Introduction Series Part 1: Spam

Martin Brinkmann
May 9, 2006
Updated • Mar 14, 2014

Spam is a big issue these days and there is barely anyone on the Internet who has not encountered spam in one form or the other. While often associated with emails, spam has many forms and can also be encountered in chat rooms, as mobile phone messages, on social networking sites, in computer games and virtually any other location where messages can be exchanged.

There is little that we as Internet users can do about spam. While some programs aim to protect against spam there is none that protects you against 100% of spam you encounter.

Even if you are careful when it comes to handing out your email address, you may receive spam to it eventually. All it takes is a friend's computer that got compromised for example, or a spammer who uses computer algorithms to guess email addresses, or a hacked server where your email address was stored on.

Spam is a numbers game: the more spam gets sent out, the more money is earned. Since there are virtually no operational costs involved, other than those for maintaining the email lists and sending out the messages, it is quite attractive to criminals.

Currently there are no 100% surefire ways of fighting spam. While you can install plugins, extensions and filters to block the majority of spam, there is still a chance that some will slip through.Most programs that you use for that purpose need to be trained before they can block a high percentage of spam effectively. Some implement heuristics in addition, but that often means that legitimate emails land in the spam folder as well from time to time.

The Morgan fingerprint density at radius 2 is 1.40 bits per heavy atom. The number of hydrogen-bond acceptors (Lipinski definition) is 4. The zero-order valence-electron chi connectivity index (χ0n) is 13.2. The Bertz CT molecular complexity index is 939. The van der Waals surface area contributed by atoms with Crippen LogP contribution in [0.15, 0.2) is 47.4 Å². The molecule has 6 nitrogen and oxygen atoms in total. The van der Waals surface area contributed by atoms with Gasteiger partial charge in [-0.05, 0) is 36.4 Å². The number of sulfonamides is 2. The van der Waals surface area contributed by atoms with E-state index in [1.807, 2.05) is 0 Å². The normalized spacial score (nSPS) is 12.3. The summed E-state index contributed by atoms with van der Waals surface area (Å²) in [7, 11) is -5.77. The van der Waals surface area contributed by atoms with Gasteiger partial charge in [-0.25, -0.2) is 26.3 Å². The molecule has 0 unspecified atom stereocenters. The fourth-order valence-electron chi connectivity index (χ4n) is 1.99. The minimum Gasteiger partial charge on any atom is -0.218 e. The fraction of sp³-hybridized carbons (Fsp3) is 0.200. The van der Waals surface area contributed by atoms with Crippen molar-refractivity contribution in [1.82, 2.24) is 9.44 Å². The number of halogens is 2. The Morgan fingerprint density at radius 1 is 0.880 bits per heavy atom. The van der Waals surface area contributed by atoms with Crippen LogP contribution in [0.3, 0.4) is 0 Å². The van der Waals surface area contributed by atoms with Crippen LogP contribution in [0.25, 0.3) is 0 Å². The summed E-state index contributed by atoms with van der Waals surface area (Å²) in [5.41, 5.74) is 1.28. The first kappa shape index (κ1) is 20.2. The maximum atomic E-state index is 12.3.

Some email providers, Google Mail or Outlook, have become really effective in protecting user inbox's against spam. It is rare that users of these services encounter spam in their inbox, but it does happen nevertheless.

There are certain things that one should do when spam is encountered. The most obvious one is that you should never ever reply to spam messages. The reason here is that replying provides the spammer with information that the email address exists, and that someone is checking that email regularly for new emails. Some spammers try to lure you into doing so by adding unsubscribe links to their emails. Guess what? You won't be unsubscribed if you click on those links but provide the spammer with valuable information.

It is also important to never react in any way to spam messages. Do not follow links that you find in them, and never buy anything that they have to offer even if the offer is more than tempting.

The best course of action is to ignore spam whenever it occurs. While you may have some success reporting it to Internet Service Providers, Government authorities or third parties that fight it actively, it is usually not worth it.

I personally prefer to filter spam email addresses that send recurring spam so that they land directly in the trash folder of my email client.

Take a look at my article "how to fight spam" if you want to know how to fight it.


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